Forgiveness is not an event…

Today, during another teaching from Rich Nathan at Vineyard Columbus Church, we learned the difference between forgiving and floor mats.  As believers, we are called to forgive as we’ve already been forgiven. Forgiving does not mean we become floor mats for another. To forgive means to let go, to set free, to release. When we forgive, oddly enough, it is our own selves whom are most set free.

We can, however, set limits to another persons behaviors.

We can set limits on behaviors we tolerate. We cannot limit forgiveness. Forgiveness does not mean reunion or reconciliation. Forgiveness only requires one heart – my own. Reconciliation, on the other hand, requires both parties. You, friend, can control your heart. Is there someone whom you still hold in contempt, disgust, and in the clenches of your mind?

Forgive. Let go. Set free. Release.

“To excuse what can really produce good excuses is not Christian character; it is only fairness. To be a Christian means to forgive the inexcusable, because God has forgiven the inexcusable in you. This is hard. It is perhaps not so hard to forgive a single great injury. But to forgive the incessant provocations of daily life – to keep on forgiving the bossy mother in law, the bullying husband, the nagging wife, the selfish daughter, the deceitful son – how can we do it? Only, I think, by remembering where we stand, by meaning our words when we say in our prayers each night ‘forgive us our trespasses as we forgive those that trespass against us.’ We are offered forgiveness on no other terms. To refuse it is to refuse God’s mercy for ourselves. There is no hint of exceptions and God means what he says.”      C.S. Lewis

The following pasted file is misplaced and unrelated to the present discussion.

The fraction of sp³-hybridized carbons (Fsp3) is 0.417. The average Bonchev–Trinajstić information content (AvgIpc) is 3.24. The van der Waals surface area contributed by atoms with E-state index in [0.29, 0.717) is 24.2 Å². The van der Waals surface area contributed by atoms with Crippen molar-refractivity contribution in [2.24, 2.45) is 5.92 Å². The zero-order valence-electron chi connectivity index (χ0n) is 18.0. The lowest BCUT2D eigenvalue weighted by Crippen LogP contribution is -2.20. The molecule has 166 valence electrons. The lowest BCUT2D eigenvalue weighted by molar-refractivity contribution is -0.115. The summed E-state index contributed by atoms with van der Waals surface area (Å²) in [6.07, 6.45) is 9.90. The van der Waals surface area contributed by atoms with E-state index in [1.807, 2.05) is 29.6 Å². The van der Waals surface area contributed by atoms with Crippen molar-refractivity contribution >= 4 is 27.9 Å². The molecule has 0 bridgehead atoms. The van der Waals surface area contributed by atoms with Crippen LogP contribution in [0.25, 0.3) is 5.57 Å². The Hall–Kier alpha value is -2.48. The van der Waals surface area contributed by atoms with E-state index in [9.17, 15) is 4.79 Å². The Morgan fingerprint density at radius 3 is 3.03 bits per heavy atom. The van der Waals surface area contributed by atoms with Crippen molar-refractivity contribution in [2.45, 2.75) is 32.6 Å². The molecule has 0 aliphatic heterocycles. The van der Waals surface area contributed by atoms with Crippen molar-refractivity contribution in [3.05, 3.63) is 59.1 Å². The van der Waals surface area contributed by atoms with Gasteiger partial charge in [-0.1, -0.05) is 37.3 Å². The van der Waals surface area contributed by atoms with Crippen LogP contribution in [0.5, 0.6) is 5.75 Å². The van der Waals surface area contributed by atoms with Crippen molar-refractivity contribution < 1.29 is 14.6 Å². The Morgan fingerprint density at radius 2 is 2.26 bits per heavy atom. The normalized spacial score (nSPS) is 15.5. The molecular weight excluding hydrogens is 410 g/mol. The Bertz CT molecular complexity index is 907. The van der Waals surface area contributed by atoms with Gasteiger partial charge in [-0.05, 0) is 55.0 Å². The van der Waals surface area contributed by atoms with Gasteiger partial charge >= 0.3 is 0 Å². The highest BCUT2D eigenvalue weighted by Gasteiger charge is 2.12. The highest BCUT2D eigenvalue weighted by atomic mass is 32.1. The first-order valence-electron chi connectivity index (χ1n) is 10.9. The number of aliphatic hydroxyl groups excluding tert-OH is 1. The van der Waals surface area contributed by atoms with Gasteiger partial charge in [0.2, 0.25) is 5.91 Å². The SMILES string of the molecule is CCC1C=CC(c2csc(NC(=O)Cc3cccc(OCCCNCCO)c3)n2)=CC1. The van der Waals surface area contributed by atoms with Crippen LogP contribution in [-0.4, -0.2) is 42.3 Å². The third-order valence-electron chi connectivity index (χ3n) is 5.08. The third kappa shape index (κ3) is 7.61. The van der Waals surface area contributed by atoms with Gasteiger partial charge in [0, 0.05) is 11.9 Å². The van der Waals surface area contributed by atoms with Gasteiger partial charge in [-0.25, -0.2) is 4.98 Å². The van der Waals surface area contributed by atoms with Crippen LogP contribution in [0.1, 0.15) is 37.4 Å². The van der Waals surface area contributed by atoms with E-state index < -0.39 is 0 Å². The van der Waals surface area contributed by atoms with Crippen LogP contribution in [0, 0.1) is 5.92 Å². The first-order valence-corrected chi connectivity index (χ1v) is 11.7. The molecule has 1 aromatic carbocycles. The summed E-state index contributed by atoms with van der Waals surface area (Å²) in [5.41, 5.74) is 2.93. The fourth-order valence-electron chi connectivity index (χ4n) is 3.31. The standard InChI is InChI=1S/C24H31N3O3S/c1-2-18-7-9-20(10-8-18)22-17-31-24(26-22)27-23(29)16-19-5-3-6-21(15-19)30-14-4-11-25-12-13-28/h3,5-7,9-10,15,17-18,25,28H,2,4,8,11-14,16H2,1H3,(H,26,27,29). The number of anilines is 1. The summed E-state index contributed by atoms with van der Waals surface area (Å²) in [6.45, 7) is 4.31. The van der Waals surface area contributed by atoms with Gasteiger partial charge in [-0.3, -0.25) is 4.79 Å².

Today, I learned a thing or two about forgiveness. My biggest learning? It’s a process, not an event. Forgiveness is a process. Today, I began the process of letting go, setting free, and releasing a wrong done to me by a close friend. I peeled away the first layer of pain, let it go, released it. I’m not done, simply starting the process of forgiving. Good…


1 thought on “Forgiveness is not an event…

  1. An important “and” which came up with a reader blessed by your blog is our justice thread. Those of us who trust in a judge who judges justly know that setting someone free through forgiveness does NOT mean they will still not be dealt with by our Heavenly Father. This is how we can forgive and still have our justice thread satisfied. When I have tried to exact my own justice I have ended up in this same courtroom being disciplined for repaying evil with evil. To err is human, to forgive? Divine. God help us. And KEEP helping us when triggers or new consequences remind us of the wound and the need to forgive again to continue OUR healing process.

    Help us teach the truth and power of this principle as we practice. Help our leaders choose to go first.

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